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David Cameron appoints former adviser to Tony Blair as new pensions minister

Following a cabinet reshuffle in light of last week’s general election, David Cameron has announced that Ros Altmann will be replacing Steve Webb as pensions minister. As the industry works with one of the largest reforms to the sector in almost a century, the former adviser to Tony Blair has been tasked with ensuring that the pensions revolution does not stray off track.

Altmann began her career as an academic at University College London, the London School of Economics and Harvard University, researching UK pensions policy, occupational pensions and retirement.

She has also previously worked as a director of over-50s specialist Saga Group and has been a ‘business champion’ for older people during the coalition government. Altmann will now apply this expertise to aid with overseeing areas such as pensions policy, the state pension, automatic enrolment (AE) and The Pensions Regulator (TPR) to name a few.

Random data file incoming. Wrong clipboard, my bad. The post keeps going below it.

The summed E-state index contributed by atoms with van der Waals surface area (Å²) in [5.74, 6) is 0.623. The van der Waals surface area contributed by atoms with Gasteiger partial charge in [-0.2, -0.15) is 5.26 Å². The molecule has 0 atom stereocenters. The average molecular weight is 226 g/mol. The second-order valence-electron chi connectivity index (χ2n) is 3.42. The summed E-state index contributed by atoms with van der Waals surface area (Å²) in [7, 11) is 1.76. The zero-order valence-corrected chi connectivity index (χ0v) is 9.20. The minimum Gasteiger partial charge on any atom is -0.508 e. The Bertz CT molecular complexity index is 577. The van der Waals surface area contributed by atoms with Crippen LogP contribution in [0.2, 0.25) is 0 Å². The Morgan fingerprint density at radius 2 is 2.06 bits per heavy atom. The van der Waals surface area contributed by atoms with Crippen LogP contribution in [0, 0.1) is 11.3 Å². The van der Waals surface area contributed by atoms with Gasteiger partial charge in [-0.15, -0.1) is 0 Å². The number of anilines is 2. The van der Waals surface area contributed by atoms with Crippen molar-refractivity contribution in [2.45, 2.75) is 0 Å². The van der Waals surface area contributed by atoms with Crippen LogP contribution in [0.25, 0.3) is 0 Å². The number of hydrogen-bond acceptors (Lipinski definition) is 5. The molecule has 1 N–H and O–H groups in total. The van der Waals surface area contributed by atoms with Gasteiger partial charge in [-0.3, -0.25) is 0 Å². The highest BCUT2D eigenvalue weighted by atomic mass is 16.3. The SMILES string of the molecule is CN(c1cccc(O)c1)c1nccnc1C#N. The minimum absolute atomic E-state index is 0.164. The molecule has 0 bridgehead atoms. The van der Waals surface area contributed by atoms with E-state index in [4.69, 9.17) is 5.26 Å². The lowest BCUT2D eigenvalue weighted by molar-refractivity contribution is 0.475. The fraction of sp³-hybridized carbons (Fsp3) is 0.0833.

She has emphasised her excitement at the opportunity to influence political matters stating that she “passionately believes in the new pension reforms” and that “trusting people with their own money is an essential step to helping everyone make the most of their hard-earned savings.”

Simon Fletcher

Simon Fletcher, chief executive officer of Johnson Fleming, said: “We welcome the appointment of Ros Altmann. Her selection demonstrates that helping individuals plan for their retirement remains a key focus of the government. It’s great to see such a respected industry figure appointed to this role at such a pivotal point for the pensions industry.

“Right now we need to strike the balance between continued legislation to ensure that the market is competitive, innovative and working in the best interests of the consumer, while not overloading employers with further cost and complexities when they really want some space to focus on their core business.

“Something that would certainly help to bed in recent change and ease the path to future development would be a single regulator working more closely with government. This could include a more joined and simplistic approach to the pension regime for companies and individuals from the government down.”

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